"The Champagne should probably be kept on ice, at least until the two presidents put pen to paper," said state-owned media China Daily.Traderead more
U.S. stock index futures turned lower after China said it needed to have further discussions before it would sign off on the so-called phase one trade deal President Trump...US Marketsread more
Analysts say the partial U.S.-China trade deal doesn't touch on thorny issues plaguing both sides, and warn talks could break down again.World Economyread more
Economists polled by Reuters had expected Chinese exports denominated in the U.S. dollar to fall by 3% and imports to decline by 5.2% in September, compared to a year ago.China Economyread more
Boeing's board removed CEO Dennis Muilenburg as chairman amid the fall out of two 737 Max crashes that killed 346 people.Aerospace & Defenseread more
The U.K. and EU are gearing up for what could be the busiest week in British politics since June 2016.Europe Politicsread more
The U.S. had plans to hike duties on at least $250 billion in Chinese goods to 30% from 25% on Tuesday. Despite the partial trade deal, some banks on Sunday wrote that tariff...Marketsread more
"It seems like what the two leaders have done is try to set some of the thorny political issues to the side," said Dhruva Jaishankar, director of the U.S. Initiative at the...Asia Politicsread more
Beijing will be opening up its financial industry to foreign ownership from January, namely in the areas of futures, mutual funds and securities.China Economyread more
The industry has pulled in $322 billion over the past six months, the fastest pace since the second half of 2008.Marketsread more
Seattle's rich should engage in upper-class "civil disobedience" and refuse to pay their city taxes, Washington state's Republican leaders said.
After the city of Seattle passed a new income tax on households earning more than $500,000, the Washington State Republican Party called for taxpayers to "forcefully resist" the tax by refusing pay, file or comply with it.
"It deserves nothing less than civil disobedience," the state GOP said in a statement.
Last week, Seattle's city council passed a 2.25 percent tax on income above $250,000 for individual filers and income over $500,000 for couples. Washington state has no personal income tax, and until Seattle's tax, no city in the state collected income tax.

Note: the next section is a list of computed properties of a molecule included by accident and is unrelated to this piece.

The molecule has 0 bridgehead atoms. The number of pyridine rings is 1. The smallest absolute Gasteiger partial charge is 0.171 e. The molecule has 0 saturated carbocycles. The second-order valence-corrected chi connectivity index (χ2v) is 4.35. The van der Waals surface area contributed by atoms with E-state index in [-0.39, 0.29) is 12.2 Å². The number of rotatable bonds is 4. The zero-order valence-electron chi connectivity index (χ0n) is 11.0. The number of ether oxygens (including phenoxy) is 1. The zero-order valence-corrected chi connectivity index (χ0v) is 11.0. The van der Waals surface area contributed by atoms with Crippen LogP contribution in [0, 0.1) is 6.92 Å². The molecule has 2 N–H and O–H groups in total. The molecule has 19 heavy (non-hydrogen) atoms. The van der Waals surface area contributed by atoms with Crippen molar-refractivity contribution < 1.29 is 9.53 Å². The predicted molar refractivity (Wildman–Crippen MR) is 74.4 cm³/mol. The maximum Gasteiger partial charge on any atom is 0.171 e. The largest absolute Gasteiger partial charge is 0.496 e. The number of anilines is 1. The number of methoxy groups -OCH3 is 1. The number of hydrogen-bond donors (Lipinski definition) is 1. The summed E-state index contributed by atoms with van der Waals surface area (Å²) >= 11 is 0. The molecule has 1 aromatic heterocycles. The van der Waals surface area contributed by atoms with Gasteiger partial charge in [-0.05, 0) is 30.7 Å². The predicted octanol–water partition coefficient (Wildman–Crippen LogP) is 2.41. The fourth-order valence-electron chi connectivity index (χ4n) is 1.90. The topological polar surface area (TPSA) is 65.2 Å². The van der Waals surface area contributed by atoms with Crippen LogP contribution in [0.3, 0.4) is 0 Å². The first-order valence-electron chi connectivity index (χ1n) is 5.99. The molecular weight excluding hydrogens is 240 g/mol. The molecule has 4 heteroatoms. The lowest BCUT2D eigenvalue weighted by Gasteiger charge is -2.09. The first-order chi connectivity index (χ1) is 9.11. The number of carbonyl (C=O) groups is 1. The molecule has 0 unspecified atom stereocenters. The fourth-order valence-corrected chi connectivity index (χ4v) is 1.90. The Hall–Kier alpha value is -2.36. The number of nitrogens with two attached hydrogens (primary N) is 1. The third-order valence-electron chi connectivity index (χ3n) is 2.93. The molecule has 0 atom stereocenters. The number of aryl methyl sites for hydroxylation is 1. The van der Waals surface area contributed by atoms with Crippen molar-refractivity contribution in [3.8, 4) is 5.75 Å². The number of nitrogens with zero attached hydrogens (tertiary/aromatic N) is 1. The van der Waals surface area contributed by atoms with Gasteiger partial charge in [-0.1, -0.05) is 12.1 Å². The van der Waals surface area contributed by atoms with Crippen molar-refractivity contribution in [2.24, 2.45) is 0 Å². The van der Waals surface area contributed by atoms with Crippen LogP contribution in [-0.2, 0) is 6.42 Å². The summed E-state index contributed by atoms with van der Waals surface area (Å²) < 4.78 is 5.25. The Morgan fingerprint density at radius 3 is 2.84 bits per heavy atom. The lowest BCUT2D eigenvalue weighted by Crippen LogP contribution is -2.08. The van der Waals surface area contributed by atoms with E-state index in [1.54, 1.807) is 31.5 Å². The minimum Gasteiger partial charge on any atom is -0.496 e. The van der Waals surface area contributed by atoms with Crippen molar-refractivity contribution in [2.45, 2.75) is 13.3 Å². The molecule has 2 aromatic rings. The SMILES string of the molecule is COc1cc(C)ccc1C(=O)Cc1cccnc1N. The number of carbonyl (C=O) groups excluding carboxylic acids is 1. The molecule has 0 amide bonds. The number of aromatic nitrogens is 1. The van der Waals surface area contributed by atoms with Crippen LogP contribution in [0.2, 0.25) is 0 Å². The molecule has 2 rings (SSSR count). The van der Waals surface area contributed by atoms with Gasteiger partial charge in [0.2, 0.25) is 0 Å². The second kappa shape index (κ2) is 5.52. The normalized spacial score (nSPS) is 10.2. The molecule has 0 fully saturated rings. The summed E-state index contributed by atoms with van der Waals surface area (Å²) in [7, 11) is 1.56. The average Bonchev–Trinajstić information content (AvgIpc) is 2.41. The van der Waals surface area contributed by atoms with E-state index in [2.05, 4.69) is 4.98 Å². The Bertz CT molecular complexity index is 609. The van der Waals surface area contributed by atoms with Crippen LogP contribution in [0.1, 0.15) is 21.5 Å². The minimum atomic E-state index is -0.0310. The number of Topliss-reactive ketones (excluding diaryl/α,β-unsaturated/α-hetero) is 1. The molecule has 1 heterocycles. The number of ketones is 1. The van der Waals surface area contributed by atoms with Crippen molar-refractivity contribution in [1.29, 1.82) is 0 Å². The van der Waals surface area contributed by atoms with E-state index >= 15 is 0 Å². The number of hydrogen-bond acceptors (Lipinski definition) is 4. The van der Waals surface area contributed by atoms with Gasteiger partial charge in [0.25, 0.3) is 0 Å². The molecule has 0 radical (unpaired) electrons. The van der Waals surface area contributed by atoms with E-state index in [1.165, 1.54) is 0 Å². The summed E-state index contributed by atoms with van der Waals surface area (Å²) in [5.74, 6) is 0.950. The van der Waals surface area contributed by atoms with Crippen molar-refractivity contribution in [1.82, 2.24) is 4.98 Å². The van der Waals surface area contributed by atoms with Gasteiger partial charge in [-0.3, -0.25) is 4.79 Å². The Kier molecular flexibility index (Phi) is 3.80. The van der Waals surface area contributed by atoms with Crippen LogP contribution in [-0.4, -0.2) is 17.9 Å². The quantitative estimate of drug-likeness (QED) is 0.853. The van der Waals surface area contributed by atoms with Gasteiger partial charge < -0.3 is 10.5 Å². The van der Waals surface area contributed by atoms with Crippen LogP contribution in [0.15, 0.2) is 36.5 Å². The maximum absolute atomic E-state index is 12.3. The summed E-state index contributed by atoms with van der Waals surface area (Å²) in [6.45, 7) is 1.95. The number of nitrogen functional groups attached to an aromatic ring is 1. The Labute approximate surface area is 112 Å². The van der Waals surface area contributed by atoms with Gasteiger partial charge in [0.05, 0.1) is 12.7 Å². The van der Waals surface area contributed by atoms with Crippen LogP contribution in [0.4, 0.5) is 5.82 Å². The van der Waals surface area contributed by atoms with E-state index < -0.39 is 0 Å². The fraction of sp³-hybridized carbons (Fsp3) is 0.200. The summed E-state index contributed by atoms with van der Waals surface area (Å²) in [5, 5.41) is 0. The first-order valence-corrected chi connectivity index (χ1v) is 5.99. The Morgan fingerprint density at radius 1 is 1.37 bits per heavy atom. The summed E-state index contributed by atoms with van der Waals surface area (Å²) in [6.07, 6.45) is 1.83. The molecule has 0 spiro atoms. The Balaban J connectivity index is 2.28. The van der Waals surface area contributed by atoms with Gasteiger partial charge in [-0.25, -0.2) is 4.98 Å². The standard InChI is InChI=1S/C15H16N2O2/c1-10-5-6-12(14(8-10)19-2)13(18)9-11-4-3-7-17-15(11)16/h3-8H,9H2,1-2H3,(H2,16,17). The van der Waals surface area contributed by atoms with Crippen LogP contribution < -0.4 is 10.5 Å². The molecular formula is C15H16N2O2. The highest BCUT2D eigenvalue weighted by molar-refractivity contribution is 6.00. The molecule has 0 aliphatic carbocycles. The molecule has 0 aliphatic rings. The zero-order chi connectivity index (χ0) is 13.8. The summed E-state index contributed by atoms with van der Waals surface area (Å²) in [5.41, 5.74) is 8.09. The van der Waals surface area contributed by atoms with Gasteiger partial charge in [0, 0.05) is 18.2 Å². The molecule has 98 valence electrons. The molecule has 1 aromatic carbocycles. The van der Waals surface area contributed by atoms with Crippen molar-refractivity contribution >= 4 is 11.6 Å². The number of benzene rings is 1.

State GOP Chairman Susan Hutchison told CNBC there is a "tax fatigue" among everyone in Washington, not just the rich.
"We are so taxed, despite not having an income tax. Our property taxes are sky high and we have the highest sales tax in the country. In fact, we are one of the most highly taxed states in the entire country per capita. So adding an income tax is a huge burden and everyone is feeling it," she said in an interview with "Power Lunch" on Wednesday.
Seattle is seeing a massive wealth boom from growing tech companies like Amazon and Microsoft, yet the gains aren't being spread evenly. Soaring housing prices are squeezing out middle-class families and lower-income earners from many neighborhoods and creating a shortage of affordable housing, local officials say.
Seattle's outgoing mayor called the tax "a new formula for fairness."
The city estimates the tax will raise $140 million a year, which it says it will use to replace money lost from federal budget cuts that would adversely affect cities.
Yet the tax is certain to face a court challenge. State Republican lawmakers say the tax is unconstitutional and violates state law, arguing the city doesn't have the right to impose taxes. They add that while the tax is aimed at the wealthy, it is a "thinly veiled attempt to test the state constitutional limits of an income tax for all."
"This is really a power grab and it's a phony bill because the whole intention is to take it up to our state supreme court to overturn the constitutionality of the no income tax that has been the tradition of our state, as well as state laws," Hutchison told CNBC.
During a news conference urging the wealthy to refuse to pay the tax, Hutchison was drowned out by opponents shouting and holding signs that read "Tax the Rich."
One study found that the city has among the most regressive tax burdens in the country, with low-earners paying a much larger share of their income on government fees.
The study, by the District of Columbia's chief financial officer, found that among families earning $25,000 a year, Seattle had the fourth-highest tax burden among 51 cities when it comes to taxes paid for income, property, sales and automobile. Yet for those making more than $150,000, Seattle is the fourth lowest in the country.
Even if the tax survives a court battle, many top earners in Seattle might move to the nearby suburbs to avoid paying the tax. The two richest men in the world — Bill Gates and Jeff Bezos — live in nearby Medina, which is not part of the city of Seattle.